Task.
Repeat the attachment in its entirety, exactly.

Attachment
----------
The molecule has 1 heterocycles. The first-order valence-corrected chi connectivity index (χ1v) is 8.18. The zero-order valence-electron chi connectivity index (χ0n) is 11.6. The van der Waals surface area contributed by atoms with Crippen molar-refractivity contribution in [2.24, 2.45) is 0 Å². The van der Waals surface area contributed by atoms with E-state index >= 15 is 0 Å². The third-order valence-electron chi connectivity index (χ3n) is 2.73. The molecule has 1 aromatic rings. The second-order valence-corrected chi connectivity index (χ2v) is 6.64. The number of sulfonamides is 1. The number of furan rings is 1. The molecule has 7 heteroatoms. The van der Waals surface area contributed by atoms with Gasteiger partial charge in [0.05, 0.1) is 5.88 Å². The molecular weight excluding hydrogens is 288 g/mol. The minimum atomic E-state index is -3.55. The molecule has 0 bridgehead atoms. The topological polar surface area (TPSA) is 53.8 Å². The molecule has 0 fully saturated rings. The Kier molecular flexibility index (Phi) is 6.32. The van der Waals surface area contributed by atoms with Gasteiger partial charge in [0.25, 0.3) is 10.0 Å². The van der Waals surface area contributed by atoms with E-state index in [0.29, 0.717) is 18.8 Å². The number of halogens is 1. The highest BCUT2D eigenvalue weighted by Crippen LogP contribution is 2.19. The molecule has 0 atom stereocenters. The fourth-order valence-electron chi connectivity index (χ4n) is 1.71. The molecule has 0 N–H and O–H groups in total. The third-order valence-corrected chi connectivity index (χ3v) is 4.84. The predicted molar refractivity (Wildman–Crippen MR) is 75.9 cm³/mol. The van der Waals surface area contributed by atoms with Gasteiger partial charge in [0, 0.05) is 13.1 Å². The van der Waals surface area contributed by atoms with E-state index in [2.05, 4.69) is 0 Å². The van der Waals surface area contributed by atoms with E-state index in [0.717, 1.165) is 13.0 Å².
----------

The molecule has 1 heterocycles. The first-order valence-corrected chi connectivity index (χ1v) is 8.18. The zero-order valence-electron chi connectivity index (χ0n) is 11.6. The van der Waals surface area contributed by atoms with Crippen molar-refractivity contribution in [2.24, 2.45) is 0 Å². The van der Waals surface area contributed by atoms with E-state index >= 15 is 0 Å². The third-order valence-electron chi connectivity index (χ3n) is 2.73. The molecule has 1 aromatic rings. The second-order valence-corrected chi connectivity index (χ2v) is 6.64. The number of sulfonamides is 1. The number of furan rings is 1. The molecule has 7 heteroatoms. The van der Waals surface area contributed by atoms with Gasteiger partial charge in [0.05, 0.1) is 5.88 Å². The molecular weight excluding hydrogens is 288 g/mol. The minimum atomic E-state index is -3.55. The molecule has 0 bridgehead atoms. The topological polar surface area (TPSA) is 53.8 Å². The molecule has 0 fully saturated rings. The Kier molecular flexibility index (Phi) is 6.32. The van der Waals surface area contributed by atoms with Gasteiger partial charge in [0.25, 0.3) is 10.0 Å². The van der Waals surface area contributed by atoms with E-state index in [0.29, 0.717) is 18.8 Å². The number of halogens is 1. The highest BCUT2D eigenvalue weighted by Crippen LogP contribution is 2.19. The molecule has 0 atom stereocenters. The fourth-order valence-electron chi connectivity index (χ4n) is 1.71. The molecule has 0 N–H and O–H groups in total. The third-order valence-corrected chi connectivity index (χ3v) is 4.84. The predicted molar refractivity (Wildman–Crippen MR) is 75.9 cm³/mol. The van der Waals surface area contributed by atoms with Gasteiger partial charge in [0, 0.05) is 13.1 Å². The van der Waals surface area contributed by atoms with E-state index in [2.05, 4.69) is 0 Å². The van der Waals surface area contributed by atoms with E-state index in [0.717, 1.165) is 13.0 Å².